adult patients admitted to a pediatric hospital - page 3
by rnsusan | 8,301 Views | 30 Comments
How do pediatric nurses feel when they have to take care of an adult patient? We do not get that many, but we do get a few when there is no one to transition them to. Many of my co workers get upset and think they need to go up... Read More
- 0Apr 25, '12 by umcRNQuote from janfrnYes I did actually. I was very upset. Especially since I had yet to even tell my family that I had gotten the biopsy results, and I'm 25, not a child. She was a little taken aback on the phone when I talked to her but she did apologize,she just didn't want me to not get the memo.Wow... Just wow. Very unprofessional. Did you call her on it?
- 0May 9, '12 by imaginationsThe oldest patient I've nursed in a paediatric setting has been a 20 year-old CF patient on their last admission for tune-up prior to transition to adults (next door).
Interestingly, I've seen a lot of children nursed in complex adult settings. The leading cardiac ICU in the state very often treats congenital cardiac adults and almost equally as often, takes teenagers (I think some of the younger ones have just broken 14 years of age) on ECMO, transferred from either of the paediatric ICUs in the state, who've suddenly jumped to the top of the transplant list. They typically become extremely unwell, extremely quickly in the paediatric hospitals, end up on ECMO and at the top of the transplant list and are (obviously) to unwell to be transported to the only state in the country that actually does paediatric transplants in a paediatric hospitals. They stay in the adult ICU until the organ becomes available, are transplanted in the adult hospital, cared for post-operatively until stable enough to be transferred back to the PICU and transitioned out onto the wards in the paediatric hospital.
- 2May 11, '12 by woohAhh, my favorite soap box...
Quote from PedsNP2013I drive an HOUR to work peds. If I wanted to take care of adults, I'd have an 8 minute commute.I know some of these adults have pediatric diagnoses but this is the reason i chose to do pediatrics because i cannot stand adult patients that act like this.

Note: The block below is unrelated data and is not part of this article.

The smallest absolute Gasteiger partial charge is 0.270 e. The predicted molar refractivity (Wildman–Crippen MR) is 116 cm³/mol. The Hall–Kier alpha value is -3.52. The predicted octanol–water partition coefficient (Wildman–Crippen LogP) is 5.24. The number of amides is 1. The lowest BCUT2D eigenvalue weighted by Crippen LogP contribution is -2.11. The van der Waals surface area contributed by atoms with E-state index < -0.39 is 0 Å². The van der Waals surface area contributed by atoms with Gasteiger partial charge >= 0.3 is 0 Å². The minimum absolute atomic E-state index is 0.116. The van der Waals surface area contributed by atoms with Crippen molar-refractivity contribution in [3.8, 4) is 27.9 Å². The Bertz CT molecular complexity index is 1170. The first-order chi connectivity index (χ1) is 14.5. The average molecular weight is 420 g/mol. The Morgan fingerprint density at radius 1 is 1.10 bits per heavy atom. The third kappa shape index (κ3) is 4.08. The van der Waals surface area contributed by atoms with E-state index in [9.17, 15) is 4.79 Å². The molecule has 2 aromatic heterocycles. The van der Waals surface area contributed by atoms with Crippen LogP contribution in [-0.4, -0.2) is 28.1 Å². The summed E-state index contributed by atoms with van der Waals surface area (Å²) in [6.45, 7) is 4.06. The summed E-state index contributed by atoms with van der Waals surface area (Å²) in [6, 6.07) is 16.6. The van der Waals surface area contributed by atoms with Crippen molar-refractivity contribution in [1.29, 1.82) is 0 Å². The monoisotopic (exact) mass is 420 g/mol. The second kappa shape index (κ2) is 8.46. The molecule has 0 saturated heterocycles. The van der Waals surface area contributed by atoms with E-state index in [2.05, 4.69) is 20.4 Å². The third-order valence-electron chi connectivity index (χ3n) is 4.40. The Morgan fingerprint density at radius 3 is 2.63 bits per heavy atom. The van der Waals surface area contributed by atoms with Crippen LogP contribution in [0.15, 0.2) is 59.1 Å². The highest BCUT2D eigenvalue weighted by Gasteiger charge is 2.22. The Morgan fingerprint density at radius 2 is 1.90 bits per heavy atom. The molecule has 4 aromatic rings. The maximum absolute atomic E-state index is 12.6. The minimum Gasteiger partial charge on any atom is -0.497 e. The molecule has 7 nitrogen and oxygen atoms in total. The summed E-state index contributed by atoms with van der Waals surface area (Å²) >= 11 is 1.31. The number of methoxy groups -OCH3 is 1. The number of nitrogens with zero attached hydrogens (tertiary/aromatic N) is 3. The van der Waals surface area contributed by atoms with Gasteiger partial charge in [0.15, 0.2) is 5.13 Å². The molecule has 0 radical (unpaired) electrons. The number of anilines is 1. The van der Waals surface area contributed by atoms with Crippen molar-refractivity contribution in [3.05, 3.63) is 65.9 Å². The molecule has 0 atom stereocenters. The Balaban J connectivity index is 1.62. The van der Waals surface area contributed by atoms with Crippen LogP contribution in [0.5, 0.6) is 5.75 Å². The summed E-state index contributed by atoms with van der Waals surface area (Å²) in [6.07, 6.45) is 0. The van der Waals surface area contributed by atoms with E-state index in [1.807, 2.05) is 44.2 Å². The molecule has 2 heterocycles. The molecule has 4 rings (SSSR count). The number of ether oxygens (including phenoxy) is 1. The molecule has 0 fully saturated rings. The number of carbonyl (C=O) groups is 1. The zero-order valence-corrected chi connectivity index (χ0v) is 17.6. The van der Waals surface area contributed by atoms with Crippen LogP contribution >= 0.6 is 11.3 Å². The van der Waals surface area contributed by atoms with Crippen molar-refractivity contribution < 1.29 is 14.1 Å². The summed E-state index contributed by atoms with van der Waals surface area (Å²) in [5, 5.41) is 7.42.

The patients we get, there are services for them in the adult world. They just do not want to transition. We're nicer than the adult hospitals. Because we have a bunch of bleeding heart sweet young girls that never worked adult care and have a complete inability to put their foot down and tell the patient that they need to start acting like a grown-up and take responsibility for their own health.
It's one thing when there truly is no other alternative, and the congenital cardiac stuff? Fine. The young adults with oncology, until the adult oncologists get up to date on what will work better for them? Fine. But sickle cell? Cystic fibrosis? There are adult programs now. Various handicaps since young? The adult hospitals have people that can take care of them.
The most irritating thing is that the only time our hospital actually WILL refuse a patient is if it's a young woman that's given birth. So we'll refuse to take a 12 year old that's had a baby, but a 23 year old guy that has multiple kids by multiple women? We'll take him. Even if he's spending the entire hospitalization hitting on every staff member with boobs under the age of 30.